Recently formed sunspot 1401 awoke yesterday afternoon and produced an M1.7 solar flare at 19:12 UTC. AR 1401 has a Beta-Gamma magnetic configuration which could lead to further solar flares. NOAA forecasters estimate a 15% to 20% chance of polar geomagnetic storms

January 19, 2012

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New sunspot regions turning earthwards

A very long in duration C6.4 event was detected around Sunspot 1402 in the northeast quadrant. A Coronal Mass Ejection (CME) was produced, but is directed to the north and east. Most of the magnetic activity in this event appears to be above the actual

January 16, 2012

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Solar wind stream blowing from big coronal hole, new sunspot regions forming

The dark vertical coronal hole, about 120,000 km wide and more than a million km long, stretches in the center of the Sun. A solar wind stream flowing from the indicated coronal hole should reach Earth on Jan. 16-17, possibly sparking auroras at

January 14, 2012

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A long-duration C3 solar flare at the Sun's farside

NASA's STEREO-Behind spacecraft observed a significant eruption on the farside of the sun today. Although the blast was eclipsed by the edge of the solar disk, it nevertheless produced a long-duration  C3 solar flare detectable from Earth. The blast site is not far

January 12, 2012

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Recent solar activity

Sunspot 1393 is growing rapidly, more than tripling in area since Friday. So far, however, the active region has not produced any strong flares. Solar activity remains low.Solar activity increased somewhat, with a solar flare detected around Sunspot 1386 off the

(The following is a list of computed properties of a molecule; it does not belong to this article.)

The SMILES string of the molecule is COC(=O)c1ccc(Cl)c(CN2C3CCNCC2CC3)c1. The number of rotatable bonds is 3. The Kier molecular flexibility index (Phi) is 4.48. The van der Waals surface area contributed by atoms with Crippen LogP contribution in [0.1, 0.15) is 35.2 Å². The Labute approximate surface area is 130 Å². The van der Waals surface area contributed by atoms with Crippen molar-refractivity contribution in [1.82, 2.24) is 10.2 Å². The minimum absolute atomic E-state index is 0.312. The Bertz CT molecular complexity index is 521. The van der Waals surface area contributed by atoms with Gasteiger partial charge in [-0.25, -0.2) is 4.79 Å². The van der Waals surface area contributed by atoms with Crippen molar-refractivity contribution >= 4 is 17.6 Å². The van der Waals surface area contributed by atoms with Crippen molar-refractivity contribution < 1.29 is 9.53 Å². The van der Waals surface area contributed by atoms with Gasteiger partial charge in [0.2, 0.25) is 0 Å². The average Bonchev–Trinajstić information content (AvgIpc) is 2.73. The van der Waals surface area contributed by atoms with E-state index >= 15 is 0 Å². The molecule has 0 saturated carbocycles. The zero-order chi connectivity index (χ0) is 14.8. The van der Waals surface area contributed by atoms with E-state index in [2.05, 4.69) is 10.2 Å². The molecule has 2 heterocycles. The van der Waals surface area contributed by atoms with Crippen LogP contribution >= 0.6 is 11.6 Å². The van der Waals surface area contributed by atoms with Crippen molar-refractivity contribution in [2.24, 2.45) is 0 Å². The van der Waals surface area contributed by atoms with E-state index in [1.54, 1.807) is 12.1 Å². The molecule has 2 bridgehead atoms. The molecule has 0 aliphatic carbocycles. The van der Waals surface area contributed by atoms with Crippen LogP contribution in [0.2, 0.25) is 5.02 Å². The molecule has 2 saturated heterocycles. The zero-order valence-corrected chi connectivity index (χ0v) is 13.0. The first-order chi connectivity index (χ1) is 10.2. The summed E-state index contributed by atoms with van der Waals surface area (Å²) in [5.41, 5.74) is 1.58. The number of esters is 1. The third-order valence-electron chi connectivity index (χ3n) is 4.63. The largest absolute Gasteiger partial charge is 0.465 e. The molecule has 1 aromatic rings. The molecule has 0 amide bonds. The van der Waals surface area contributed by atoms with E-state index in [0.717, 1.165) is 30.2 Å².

January 09, 2012

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Eruption on farside solar western limb

Sunspot 1384, currently located just behind the sun's western limb, erupted today around 14:45 UTC. It registered as a long duration C2.4 flare and it appears to be connected to magnetic filaments snaking over the horizon to the Earthside of the sun. This event

January 02, 2012

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First solar activity in 2012 - Ionospheric disturbance and wonderful auroras

Polar Light Center in Lofoten, Norway recorded today around 13:20 UTC, a wave of ionization that swept through the high atmosphere over Europe after sunspot AR 1389 unleashed another M2-class solar flare. NOAA/SWPC forecasters estimate a 40% chance of more M-flares

January 01, 2012

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Another two M-class solar flares occur today, Sunspot 1389 turning earthwards

Emerging over the sun's southeastern limb, sunspot AR1389 unleashed two M-class solar flares on Dec. 29th. A moderate M2.0 solar flare occur at 21:51 UTC Thursday evening and a moderate M1.9 Solar Flare this morning at 13:50 UTC. The blasts show  that the

December 29, 2011

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New large sunspot rotating Earthward on the eastern limb

A new large sunspot is now rotating into view on the eastern limb. It just produced a minor C6.7 Solar Flare at 22:26 UTC Tuesday evening. Solar activity was moderate on Monday with one M-Class flare detected around Sunspot 1387. Numerous C-Class events were

December 28, 2011